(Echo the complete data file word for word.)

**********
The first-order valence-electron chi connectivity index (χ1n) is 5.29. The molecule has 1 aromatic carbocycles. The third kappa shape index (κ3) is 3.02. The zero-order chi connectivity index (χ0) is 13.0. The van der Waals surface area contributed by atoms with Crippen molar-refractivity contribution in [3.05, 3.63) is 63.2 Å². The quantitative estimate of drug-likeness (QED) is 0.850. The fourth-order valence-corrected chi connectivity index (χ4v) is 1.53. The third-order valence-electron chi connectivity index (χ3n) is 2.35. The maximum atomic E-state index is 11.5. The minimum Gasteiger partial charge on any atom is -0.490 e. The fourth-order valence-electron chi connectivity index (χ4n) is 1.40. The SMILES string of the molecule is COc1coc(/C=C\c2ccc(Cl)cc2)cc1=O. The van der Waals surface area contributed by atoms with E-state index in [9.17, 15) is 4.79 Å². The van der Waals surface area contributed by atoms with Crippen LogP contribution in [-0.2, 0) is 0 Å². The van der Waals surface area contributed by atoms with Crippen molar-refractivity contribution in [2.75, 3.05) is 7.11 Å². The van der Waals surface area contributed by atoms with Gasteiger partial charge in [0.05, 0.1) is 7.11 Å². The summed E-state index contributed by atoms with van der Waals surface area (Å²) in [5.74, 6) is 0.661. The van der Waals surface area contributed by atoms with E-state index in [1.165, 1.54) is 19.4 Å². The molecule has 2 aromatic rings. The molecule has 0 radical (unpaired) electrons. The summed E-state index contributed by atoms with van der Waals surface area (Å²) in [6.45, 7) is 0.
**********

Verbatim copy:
The first-order valence-electron chi connectivity index (χ1n) is 5.29. The molecule has 1 aromatic carbocycles. The third kappa shape index (κ3) is 3.02. The zero-order chi connectivity index (χ0) is 13.0. The van der Waals surface area contributed by atoms with Crippen molar-refractivity contribution in [3.05, 3.63) is 63.2 Å². The quantitative estimate of drug-likeness (QED) is 0.850. The fourth-order valence-corrected chi connectivity index (χ4v) is 1.53. The third-order valence-electron chi connectivity index (χ3n) is 2.35. The maximum atomic E-state index is 11.5. The minimum Gasteiger partial charge on any atom is -0.490 e. The fourth-order valence-electron chi connectivity index (χ4n) is 1.40. The SMILES string of the molecule is COc1coc(/C=C\c2ccc(Cl)cc2)cc1=O. The van der Waals surface area contributed by atoms with E-state index in [9.17, 15) is 4.79 Å². The van der Waals surface area contributed by atoms with Crippen LogP contribution in [-0.2, 0) is 0 Å². The van der Waals surface area contributed by atoms with Crippen molar-refractivity contribution in [2.75, 3.05) is 7.11 Å². The van der Waals surface area contributed by atoms with Gasteiger partial charge in [0.05, 0.1) is 7.11 Å². The summed E-state index contributed by atoms with van der Waals surface area (Å²) in [5.74, 6) is 0.661. The van der Waals surface area contributed by atoms with E-state index in [1.165, 1.54) is 19.4 Å². The molecule has 2 aromatic rings. The molecule has 0 radical (unpaired) electrons. The summed E-state index contributed by atoms with van der Waals surface area (Å²) in [6.45, 7) is 0.